Mammalian liver contains an activity which mimics bacterial chloramphenicol acetyltransferase

Antonio De Maio*, Timothy G. Buchman

*Corresponding author for this work

Research output: Contribution to journalArticlepeer-review

10 Scopus citations


Rat liver extracts contain an activity which mimics Escherichia coli chloramphenicol acetyltransferase (CAT); the latter is commonly used to report transcriptional activation of chimeric genes transfected into cultured cells. Although the activities are indistinguishable by the standard thin-layer chromatography assay, alternate methods can discriminate between them. The rat CAT-like activity appears to be an integral membrane protein. It was observed in the microsomal fraction of both liver and kidney. Similarly CAT-like activities were detected in mouse, rabbit and pig liver. In addition, liver homogenates which contain the CAT-like activity also contain a heat-labile inhibitor of (authentic) bacterial CAT.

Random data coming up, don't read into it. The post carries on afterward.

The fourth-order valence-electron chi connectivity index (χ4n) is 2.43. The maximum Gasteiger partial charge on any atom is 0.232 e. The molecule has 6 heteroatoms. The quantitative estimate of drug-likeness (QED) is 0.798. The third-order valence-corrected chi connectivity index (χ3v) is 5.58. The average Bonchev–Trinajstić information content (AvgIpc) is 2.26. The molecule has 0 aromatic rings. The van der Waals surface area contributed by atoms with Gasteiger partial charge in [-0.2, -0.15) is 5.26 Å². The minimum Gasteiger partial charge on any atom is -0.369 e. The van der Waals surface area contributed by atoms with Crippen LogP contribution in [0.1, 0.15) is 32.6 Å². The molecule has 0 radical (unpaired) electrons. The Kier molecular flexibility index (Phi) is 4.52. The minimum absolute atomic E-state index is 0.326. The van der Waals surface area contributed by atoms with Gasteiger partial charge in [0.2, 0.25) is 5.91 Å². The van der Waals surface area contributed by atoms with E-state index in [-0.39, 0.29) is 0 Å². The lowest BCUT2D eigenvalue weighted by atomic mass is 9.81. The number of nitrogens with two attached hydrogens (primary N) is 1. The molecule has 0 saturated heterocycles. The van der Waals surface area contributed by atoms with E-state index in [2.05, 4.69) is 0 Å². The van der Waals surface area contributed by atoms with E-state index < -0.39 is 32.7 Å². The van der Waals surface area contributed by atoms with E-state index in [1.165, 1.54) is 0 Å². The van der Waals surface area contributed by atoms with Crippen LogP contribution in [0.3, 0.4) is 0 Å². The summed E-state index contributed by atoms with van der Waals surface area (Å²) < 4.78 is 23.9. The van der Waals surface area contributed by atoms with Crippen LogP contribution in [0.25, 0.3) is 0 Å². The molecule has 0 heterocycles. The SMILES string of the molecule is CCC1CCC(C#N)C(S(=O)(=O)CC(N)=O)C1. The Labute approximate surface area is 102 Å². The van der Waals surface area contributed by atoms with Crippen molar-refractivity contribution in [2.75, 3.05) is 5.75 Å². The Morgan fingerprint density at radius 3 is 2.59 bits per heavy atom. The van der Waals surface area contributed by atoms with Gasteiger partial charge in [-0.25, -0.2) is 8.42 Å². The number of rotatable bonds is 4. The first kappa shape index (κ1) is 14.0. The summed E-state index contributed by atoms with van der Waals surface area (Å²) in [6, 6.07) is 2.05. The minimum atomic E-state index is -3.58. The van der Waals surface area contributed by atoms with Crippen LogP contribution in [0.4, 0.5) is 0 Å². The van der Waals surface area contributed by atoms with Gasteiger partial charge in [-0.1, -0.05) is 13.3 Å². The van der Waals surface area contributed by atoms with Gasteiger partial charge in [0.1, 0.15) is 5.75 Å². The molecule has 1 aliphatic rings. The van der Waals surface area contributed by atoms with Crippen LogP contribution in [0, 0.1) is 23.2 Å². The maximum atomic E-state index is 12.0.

Original languageEnglish
Pages (from-to)303-308
Number of pages6
JournalBBA - Gene Structure and Expression
Issue number3
StatePublished - 30 Nov 1990
Externally publishedYes


  • (Rat liver)
  • Bacteria
  • Chloramphenicol acetyltransferase
  • Thin layer chromatography
  • Transcription system
  • Transfection


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